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Thursday, 12 January 2017

THE MEDIOCRE STATE OF THE ENGLISH NOVEL BEFORE JANE AUSTEN


The Monthly Review (August 1790 edition - published when Jane was fourteen) states that 'The manufacture of novels has been so long established, that in general they have arrived at mediocrity ... We are indeed so sickened with this worn-out species of composition, that we have lost all relish for it'. The years were particularly lacking in novels worth taking seriously. I have not been able to trace any novel of repute, for example, from the years 1774, 1780 and 1781.

Henry Brooke's The Fool of Quality (1770) illustrates why the novel needed rescuing. This story stretches to five volumes, has a repetitive central plot (in which each 'villain' is humbled and reformed, becoming the 'hero' of the next section), and depends continually on coincidences and providential deliverances. There are digressions on the importance of commerce, the status of women, the British constitution and the use of prisons. There is much sobbing.

For an example of the state of the novel even when Jane Austen was writing, take The Nuns of the Desert by Eugenia de Acton (1805). We have Brimo, a talking dog, who answers questions put by witches. This is bunglingly explained later as ventriloquism. It is not surprising that Jane Austen developed a strong scepticism about contemporary ideas of what novels should seek to achieve.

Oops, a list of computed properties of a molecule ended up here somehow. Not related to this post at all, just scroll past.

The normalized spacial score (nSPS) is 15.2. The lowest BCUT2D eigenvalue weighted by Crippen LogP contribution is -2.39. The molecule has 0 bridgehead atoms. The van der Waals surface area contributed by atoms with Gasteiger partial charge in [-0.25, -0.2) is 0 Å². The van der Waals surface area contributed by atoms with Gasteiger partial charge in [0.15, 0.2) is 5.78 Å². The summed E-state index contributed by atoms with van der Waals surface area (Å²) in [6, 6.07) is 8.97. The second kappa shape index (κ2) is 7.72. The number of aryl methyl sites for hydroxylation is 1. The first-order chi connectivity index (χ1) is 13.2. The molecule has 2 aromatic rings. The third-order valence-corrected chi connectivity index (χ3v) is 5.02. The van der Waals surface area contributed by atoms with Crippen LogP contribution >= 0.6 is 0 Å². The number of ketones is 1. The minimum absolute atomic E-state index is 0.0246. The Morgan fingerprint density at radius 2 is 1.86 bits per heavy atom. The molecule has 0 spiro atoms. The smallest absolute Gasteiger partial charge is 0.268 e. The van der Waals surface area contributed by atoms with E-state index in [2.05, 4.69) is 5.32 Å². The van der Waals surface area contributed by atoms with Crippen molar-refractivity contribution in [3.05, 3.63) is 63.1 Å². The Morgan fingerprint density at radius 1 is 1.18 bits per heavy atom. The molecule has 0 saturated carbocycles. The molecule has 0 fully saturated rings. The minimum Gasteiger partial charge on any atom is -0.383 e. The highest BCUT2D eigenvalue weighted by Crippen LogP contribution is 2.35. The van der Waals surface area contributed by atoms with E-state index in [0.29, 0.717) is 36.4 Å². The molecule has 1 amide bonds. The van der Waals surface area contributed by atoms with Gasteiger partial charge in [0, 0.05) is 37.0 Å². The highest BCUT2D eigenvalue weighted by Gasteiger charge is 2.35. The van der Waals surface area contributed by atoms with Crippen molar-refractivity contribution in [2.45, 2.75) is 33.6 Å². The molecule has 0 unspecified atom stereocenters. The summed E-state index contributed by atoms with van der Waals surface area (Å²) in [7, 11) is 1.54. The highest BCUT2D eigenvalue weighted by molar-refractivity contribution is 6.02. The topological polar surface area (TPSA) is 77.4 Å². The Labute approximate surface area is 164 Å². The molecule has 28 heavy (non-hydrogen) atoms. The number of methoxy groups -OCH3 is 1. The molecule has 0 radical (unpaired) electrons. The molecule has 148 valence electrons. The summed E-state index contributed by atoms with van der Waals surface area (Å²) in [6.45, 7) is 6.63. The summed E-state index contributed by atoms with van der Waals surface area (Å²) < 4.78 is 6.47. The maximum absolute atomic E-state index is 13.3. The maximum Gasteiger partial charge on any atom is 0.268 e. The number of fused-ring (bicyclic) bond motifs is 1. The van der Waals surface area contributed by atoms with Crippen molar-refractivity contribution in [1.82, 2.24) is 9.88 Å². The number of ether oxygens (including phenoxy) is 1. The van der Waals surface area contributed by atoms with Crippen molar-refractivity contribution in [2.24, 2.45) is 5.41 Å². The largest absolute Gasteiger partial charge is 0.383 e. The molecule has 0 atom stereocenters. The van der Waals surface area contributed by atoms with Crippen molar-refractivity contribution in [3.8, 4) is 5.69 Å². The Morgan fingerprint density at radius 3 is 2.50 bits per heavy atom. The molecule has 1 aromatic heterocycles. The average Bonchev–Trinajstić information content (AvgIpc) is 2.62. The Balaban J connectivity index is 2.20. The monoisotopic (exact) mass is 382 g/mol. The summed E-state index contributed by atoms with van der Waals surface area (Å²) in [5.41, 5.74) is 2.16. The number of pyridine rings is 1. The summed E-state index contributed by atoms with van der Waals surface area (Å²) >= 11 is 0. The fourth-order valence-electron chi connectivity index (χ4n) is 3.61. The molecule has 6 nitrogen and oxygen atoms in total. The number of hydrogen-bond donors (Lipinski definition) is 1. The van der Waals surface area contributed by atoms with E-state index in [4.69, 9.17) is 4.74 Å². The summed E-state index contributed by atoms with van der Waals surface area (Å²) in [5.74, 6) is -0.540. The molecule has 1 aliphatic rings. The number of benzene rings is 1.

Yet book sales quadrupled between 1771 and 1791. By the end of Jane's childhood, there were a few novelists of fair ability. In 1795, Musgrave, Smith, Kelly, Lathom, Parsons and Robinson all produced readable novels.

Importantly, women writers were able to take advantage of a genre with no learned tradition or classical precedents. But women faced a peculiar difficulty: unless they were prepared to be considered indelicate, they could not claim too wide an experience of life. It was almost impossible for them to depict scenes in which men appeared on their own, away from women. (Jane Austen herself felt this inhibition.) Women writers were not immediately taken seriously by the critics.